NBC10 Philadelphia -Ted Greenberg
New Jersey has reported it's first case of fungal meningitis linked to a tainted epidural steroid. A 70-year-old Cumberland County man is said to be diagnosed with the illness. NBC10's Ted Greenberg reports.
The New Jersey Department of Health is reporting the state’s first case of fungal meningitis linked to an ongoing nationwide outbreak that has spread across several states.
A 70-year-old Cumberland County man is in the hospital with presumptive fungal meningitis, according to the Health Department.
Officials say the man received an injection with possibly contaminated steroid medication from one of the lots recalled by the New England Compounding Center (NECC) in Framingham, Massachusetts. The man suffered headaches as well as a fever and was taken to the emergency room. He is currently being treated with anti-fungal medication at South Jersey Healthcare Regional Medical Center in Vineland.
"He is improving," said Elizabeth Sheridan of the South Jersey Healthcare System. "His physician is paying very close attention to his treatment."
"Due to the fact that this is an ongoing investigation, physicians need to closely monitor patients who were administered steroid injections from the three recalled lots," said Health Commissioner Mary E. O'Dowd. "Symptoms include headaches, fever, nausea, neck stiffness, confusion and/or dizziness. Any patient who has had a steroid injection and is experiencing symptoms should seek immediate medical attention."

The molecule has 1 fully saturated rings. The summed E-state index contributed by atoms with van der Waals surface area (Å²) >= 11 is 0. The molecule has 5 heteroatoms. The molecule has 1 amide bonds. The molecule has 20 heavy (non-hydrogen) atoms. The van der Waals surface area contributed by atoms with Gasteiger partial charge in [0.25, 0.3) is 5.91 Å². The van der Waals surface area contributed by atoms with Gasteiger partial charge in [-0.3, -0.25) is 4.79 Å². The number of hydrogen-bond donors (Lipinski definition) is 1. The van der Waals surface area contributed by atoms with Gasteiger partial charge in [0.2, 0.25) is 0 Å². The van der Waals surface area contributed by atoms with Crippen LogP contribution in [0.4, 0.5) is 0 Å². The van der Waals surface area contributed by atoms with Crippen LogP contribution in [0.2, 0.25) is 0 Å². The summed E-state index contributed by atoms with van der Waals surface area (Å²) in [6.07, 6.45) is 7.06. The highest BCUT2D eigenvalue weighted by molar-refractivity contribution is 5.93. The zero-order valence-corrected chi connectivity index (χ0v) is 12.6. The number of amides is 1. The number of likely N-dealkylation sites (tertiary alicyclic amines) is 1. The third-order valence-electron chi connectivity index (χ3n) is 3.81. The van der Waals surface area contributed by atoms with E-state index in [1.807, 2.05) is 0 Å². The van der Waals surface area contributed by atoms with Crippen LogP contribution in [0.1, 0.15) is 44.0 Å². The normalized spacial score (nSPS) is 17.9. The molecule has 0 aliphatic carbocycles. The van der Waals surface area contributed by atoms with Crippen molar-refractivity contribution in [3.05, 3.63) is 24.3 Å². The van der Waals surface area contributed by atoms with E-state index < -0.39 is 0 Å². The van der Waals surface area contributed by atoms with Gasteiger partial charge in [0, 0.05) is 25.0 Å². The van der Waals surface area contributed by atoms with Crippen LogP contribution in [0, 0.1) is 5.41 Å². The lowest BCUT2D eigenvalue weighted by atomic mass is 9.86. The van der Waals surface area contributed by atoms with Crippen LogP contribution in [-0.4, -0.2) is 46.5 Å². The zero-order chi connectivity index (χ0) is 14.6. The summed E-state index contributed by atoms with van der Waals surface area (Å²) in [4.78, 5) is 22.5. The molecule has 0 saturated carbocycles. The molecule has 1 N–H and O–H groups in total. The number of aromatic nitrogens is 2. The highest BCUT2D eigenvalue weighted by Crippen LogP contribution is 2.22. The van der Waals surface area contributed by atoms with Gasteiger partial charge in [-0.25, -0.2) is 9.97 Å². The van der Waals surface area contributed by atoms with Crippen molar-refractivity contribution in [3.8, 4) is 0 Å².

In addition to the recent case in New Jersey, nine states have reported 119 fungal meningitis cases, including 11 deaths. Officials say the symptoms have been appearing one to four weeks after the patients receive the steroid injections.
The form of fungal meningitis is not contagious, according to the U.S. Centers for Disease Control and Prevention (CDC). Officials are working to identify the source of the fungus.
The six facilities that received the affected steroid medication notified almost all of the approximately 650 patients who received the injections. The facilities also removed the product from their inventory. Those facilities are:
"Affected health care facilities have been working diligently to respond to this recall," the Commissioner said. "I thank them for their efforts to offer assistance to their patients as quickly and effectively as possible during this ongoing investigation and response."
On September 25, the NECC voluntarily recalled their steroid medication methylprednisolone acetate. On October 3 they ceased all production of the medication and other drug products. Finally, on October 6, the NECC voluntarily recalled all products currently in circulation that were compounded at and distributed from its facility in Framingham, Massachusetts.